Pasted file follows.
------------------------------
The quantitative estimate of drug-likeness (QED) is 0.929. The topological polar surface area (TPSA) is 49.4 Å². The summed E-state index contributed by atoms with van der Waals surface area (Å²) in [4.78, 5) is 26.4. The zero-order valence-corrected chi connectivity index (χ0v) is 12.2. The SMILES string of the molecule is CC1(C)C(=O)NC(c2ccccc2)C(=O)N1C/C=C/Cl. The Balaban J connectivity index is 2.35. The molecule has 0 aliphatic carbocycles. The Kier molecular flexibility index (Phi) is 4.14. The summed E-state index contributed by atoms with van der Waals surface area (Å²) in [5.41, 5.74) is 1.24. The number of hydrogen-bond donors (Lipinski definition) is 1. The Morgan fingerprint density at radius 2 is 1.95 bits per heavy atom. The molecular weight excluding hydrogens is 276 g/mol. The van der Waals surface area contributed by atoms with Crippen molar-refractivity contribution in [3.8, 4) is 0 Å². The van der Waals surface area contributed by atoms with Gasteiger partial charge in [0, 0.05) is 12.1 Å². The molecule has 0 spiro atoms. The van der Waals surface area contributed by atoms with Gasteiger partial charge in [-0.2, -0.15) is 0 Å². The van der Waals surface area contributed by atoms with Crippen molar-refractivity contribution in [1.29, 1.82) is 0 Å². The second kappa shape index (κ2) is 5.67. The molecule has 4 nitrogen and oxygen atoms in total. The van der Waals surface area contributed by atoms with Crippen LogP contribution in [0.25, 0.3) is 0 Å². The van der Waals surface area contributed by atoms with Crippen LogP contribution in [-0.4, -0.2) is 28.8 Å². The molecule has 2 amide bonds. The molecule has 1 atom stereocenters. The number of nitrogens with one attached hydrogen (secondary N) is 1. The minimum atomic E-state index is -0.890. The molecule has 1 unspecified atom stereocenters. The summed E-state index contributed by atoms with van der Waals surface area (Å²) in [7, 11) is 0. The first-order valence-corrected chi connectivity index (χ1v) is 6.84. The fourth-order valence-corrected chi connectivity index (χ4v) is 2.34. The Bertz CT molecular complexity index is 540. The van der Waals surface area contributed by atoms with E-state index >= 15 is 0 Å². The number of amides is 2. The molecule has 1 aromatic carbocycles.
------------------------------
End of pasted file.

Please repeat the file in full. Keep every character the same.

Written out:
The quantitative estimate of drug-likeness (QED) is 0.929. The topological polar surface area (TPSA) is 49.4 Å². The summed E-state index contributed by atoms with van der Waals surface area (Å²) in [4.78, 5) is 26.4. The zero-order valence-corrected chi connectivity index (χ0v) is 12.2. The SMILES string of the molecule is CC1(C)C(=O)NC(c2ccccc2)C(=O)N1C/C=C/Cl. The Balaban J connectivity index is 2.35. The molecule has 0 aliphatic carbocycles. The Kier molecular flexibility index (Phi) is 4.14. The summed E-state index contributed by atoms with van der Waals surface area (Å²) in [5.41, 5.74) is 1.24. The number of hydrogen-bond donors (Lipinski definition) is 1. The Morgan fingerprint density at radius 2 is 1.95 bits per heavy atom. The molecular weight excluding hydrogens is 276 g/mol. The van der Waals surface area contributed by atoms with Crippen molar-refractivity contribution in [3.8, 4) is 0 Å². The van der Waals surface area contributed by atoms with Gasteiger partial charge in [0, 0.05) is 12.1 Å². The molecule has 0 spiro atoms. The van der Waals surface area contributed by atoms with Gasteiger partial charge in [-0.2, -0.15) is 0 Å². The van der Waals surface area contributed by atoms with Crippen molar-refractivity contribution in [1.29, 1.82) is 0 Å². The second kappa shape index (κ2) is 5.67. The molecule has 4 nitrogen and oxygen atoms in total. The van der Waals surface area contributed by atoms with Crippen LogP contribution in [0.25, 0.3) is 0 Å². The van der Waals surface area contributed by atoms with Crippen LogP contribution in [-0.4, -0.2) is 28.8 Å². The molecule has 2 amide bonds. The molecule has 1 atom stereocenters. The number of nitrogens with one attached hydrogen (secondary N) is 1. The minimum atomic E-state index is -0.890. The molecule has 1 unspecified atom stereocenters. The summed E-state index contributed by atoms with van der Waals surface area (Å²) in [7, 11) is 0. The first-order valence-corrected chi connectivity index (χ1v) is 6.84. The fourth-order valence-corrected chi connectivity index (χ4v) is 2.34. The Bertz CT molecular complexity index is 540. The van der Waals surface area contributed by atoms with E-state index >= 15 is 0 Å². The number of amides is 2. The molecule has 1 aromatic carbocycles.